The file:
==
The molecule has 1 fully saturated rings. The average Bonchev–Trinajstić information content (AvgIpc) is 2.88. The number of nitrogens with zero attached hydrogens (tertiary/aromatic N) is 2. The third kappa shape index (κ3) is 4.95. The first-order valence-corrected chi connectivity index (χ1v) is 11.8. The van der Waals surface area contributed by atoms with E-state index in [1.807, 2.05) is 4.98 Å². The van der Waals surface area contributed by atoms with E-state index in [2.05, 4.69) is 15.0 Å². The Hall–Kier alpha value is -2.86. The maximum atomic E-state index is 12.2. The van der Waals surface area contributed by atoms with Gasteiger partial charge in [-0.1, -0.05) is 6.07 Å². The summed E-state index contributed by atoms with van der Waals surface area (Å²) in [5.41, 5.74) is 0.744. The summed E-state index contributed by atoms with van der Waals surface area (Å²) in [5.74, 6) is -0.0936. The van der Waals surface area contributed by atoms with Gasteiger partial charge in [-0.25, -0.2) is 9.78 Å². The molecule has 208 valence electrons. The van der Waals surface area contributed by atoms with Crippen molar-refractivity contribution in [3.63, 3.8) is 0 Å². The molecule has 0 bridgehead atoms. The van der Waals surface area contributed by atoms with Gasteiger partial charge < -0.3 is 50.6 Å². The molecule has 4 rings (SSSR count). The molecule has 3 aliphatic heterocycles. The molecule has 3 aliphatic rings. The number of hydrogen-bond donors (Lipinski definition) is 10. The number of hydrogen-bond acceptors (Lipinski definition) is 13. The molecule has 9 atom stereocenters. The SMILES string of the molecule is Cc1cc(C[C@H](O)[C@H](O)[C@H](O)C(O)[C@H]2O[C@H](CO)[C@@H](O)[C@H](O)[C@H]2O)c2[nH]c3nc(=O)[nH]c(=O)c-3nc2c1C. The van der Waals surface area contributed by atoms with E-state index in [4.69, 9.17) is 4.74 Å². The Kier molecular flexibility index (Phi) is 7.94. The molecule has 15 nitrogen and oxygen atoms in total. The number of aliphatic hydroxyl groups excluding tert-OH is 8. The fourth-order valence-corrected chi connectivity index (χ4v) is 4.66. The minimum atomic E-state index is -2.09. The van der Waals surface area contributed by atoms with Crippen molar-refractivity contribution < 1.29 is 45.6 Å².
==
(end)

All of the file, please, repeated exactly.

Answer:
The molecule has 1 fully saturated rings. The average Bonchev–Trinajstić information content (AvgIpc) is 2.88. The number of nitrogens with zero attached hydrogens (tertiary/aromatic N) is 2. The third kappa shape index (κ3) is 4.95. The first-order valence-corrected chi connectivity index (χ1v) is 11.8. The van der Waals surface area contributed by atoms with E-state index in [1.807, 2.05) is 4.98 Å². The van der Waals surface area contributed by atoms with E-state index in [2.05, 4.69) is 15.0 Å². The Hall–Kier alpha value is -2.86. The maximum atomic E-state index is 12.2. The van der Waals surface area contributed by atoms with Gasteiger partial charge in [-0.1, -0.05) is 6.07 Å². The summed E-state index contributed by atoms with van der Waals surface area (Å²) in [5.41, 5.74) is 0.744. The summed E-state index contributed by atoms with van der Waals surface area (Å²) in [5.74, 6) is -0.0936. The van der Waals surface area contributed by atoms with Gasteiger partial charge in [-0.25, -0.2) is 9.78 Å². The molecule has 208 valence electrons. The van der Waals surface area contributed by atoms with Crippen molar-refractivity contribution in [3.63, 3.8) is 0 Å². The molecule has 0 bridgehead atoms. The van der Waals surface area contributed by atoms with Gasteiger partial charge < -0.3 is 50.6 Å². The molecule has 4 rings (SSSR count). The molecule has 3 aliphatic heterocycles. The molecule has 3 aliphatic rings. The number of hydrogen-bond donors (Lipinski definition) is 10. The number of hydrogen-bond acceptors (Lipinski definition) is 13. The molecule has 9 atom stereocenters. The SMILES string of the molecule is Cc1cc(C[C@H](O)[C@H](O)[C@H](O)C(O)[C@H]2O[C@H](CO)[C@@H](O)[C@H](O)[C@H]2O)c2[nH]c3nc(=O)[nH]c(=O)c-3nc2c1C. The van der Waals surface area contributed by atoms with E-state index in [4.69, 9.17) is 4.74 Å². The Kier molecular flexibility index (Phi) is 7.94. The molecule has 15 nitrogen and oxygen atoms in total. The number of aliphatic hydroxyl groups excluding tert-OH is 8. The fourth-order valence-corrected chi connectivity index (χ4v) is 4.66. The minimum atomic E-state index is -2.09. The van der Waals surface area contributed by atoms with Crippen molar-refractivity contribution < 1.29 is 45.6 Å².